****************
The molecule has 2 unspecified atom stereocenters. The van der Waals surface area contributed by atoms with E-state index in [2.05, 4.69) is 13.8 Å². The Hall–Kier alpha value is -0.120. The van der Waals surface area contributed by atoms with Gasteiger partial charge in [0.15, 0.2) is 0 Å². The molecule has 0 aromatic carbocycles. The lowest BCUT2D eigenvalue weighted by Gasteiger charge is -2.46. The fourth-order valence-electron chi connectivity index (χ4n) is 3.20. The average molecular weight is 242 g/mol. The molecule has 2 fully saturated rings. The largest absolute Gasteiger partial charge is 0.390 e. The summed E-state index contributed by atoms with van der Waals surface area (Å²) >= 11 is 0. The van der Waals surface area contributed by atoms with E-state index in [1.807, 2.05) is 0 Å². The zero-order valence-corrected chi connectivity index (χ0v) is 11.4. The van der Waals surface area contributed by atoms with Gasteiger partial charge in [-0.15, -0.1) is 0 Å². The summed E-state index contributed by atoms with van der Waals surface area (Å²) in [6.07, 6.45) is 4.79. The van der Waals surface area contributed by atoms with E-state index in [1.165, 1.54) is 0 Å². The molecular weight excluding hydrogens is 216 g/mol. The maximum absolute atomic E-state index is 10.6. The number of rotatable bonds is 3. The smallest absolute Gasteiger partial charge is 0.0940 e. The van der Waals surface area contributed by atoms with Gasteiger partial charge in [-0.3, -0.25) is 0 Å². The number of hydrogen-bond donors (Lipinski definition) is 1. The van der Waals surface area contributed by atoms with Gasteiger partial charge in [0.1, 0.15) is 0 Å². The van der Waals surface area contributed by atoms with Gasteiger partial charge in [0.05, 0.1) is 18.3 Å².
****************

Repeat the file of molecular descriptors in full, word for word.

The molecule has 2 unspecified atom stereocenters. The van der Waals surface area contributed by atoms with E-state index in [2.05, 4.69) is 13.8 Å². The Hall–Kier alpha value is -0.120. The van der Waals surface area contributed by atoms with Gasteiger partial charge in [0.15, 0.2) is 0 Å². The molecule has 0 aromatic carbocycles. The lowest BCUT2D eigenvalue weighted by Gasteiger charge is -2.46. The fourth-order valence-electron chi connectivity index (χ4n) is 3.20. The average molecular weight is 242 g/mol. The molecule has 2 fully saturated rings. The largest absolute Gasteiger partial charge is 0.390 e. The summed E-state index contributed by atoms with van der Waals surface area (Å²) >= 11 is 0. The van der Waals surface area contributed by atoms with E-state index in [1.807, 2.05) is 0 Å². The zero-order valence-corrected chi connectivity index (χ0v) is 11.4. The van der Waals surface area contributed by atoms with Gasteiger partial charge in [-0.15, -0.1) is 0 Å². The summed E-state index contributed by atoms with van der Waals surface area (Å²) in [6.07, 6.45) is 4.79. The van der Waals surface area contributed by atoms with E-state index in [1.165, 1.54) is 0 Å². The molecular weight excluding hydrogens is 216 g/mol. The maximum absolute atomic E-state index is 10.6. The number of rotatable bonds is 3. The smallest absolute Gasteiger partial charge is 0.0940 e. The van der Waals surface area contributed by atoms with Gasteiger partial charge in [-0.3, -0.25) is 0 Å². The number of hydrogen-bond donors (Lipinski definition) is 1. The van der Waals surface area contributed by atoms with Gasteiger partial charge in [0.1, 0.15) is 0 Å². The van der Waals surface area contributed by atoms with Gasteiger partial charge in [0.05, 0.1) is 18.3 Å².